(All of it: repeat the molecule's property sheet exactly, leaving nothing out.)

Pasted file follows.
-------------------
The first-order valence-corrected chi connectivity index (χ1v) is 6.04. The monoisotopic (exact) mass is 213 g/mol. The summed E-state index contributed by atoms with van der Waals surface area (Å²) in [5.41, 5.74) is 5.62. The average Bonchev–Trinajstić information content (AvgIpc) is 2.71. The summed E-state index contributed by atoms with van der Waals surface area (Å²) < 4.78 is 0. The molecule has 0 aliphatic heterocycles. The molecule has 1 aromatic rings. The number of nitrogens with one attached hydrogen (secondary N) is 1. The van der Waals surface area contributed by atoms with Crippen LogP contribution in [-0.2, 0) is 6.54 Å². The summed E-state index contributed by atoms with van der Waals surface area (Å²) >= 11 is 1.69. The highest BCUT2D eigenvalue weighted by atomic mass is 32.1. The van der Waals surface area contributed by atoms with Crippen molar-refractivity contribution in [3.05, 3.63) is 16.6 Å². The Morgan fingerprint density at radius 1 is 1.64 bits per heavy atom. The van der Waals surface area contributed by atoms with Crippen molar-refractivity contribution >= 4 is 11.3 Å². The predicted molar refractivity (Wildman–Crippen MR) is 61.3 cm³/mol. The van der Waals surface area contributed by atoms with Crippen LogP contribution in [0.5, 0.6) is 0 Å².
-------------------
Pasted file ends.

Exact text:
The first-order valence-corrected chi connectivity index (χ1v) is 6.04. The monoisotopic (exact) mass is 213 g/mol. The summed E-state index contributed by atoms with van der Waals surface area (Å²) in [5.41, 5.74) is 5.62. The average Bonchev–Trinajstić information content (AvgIpc) is 2.71. The summed E-state index contributed by atoms with van der Waals surface area (Å²) < 4.78 is 0. The molecule has 0 aliphatic heterocycles. The molecule has 1 aromatic rings. The number of nitrogens with one attached hydrogen (secondary N) is 1. The van der Waals surface area contributed by atoms with Crippen LogP contribution in [-0.2, 0) is 6.54 Å². The summed E-state index contributed by atoms with van der Waals surface area (Å²) >= 11 is 1.69. The highest BCUT2D eigenvalue weighted by atomic mass is 32.1. The van der Waals surface area contributed by atoms with Crippen molar-refractivity contribution in [3.05, 3.63) is 16.6 Å². The Morgan fingerprint density at radius 1 is 1.64 bits per heavy atom. The van der Waals surface area contributed by atoms with Crippen molar-refractivity contribution >= 4 is 11.3 Å². The predicted molar refractivity (Wildman–Crippen MR) is 61.3 cm³/mol. The van der Waals surface area contributed by atoms with Crippen LogP contribution in [0.5, 0.6) is 0 Å².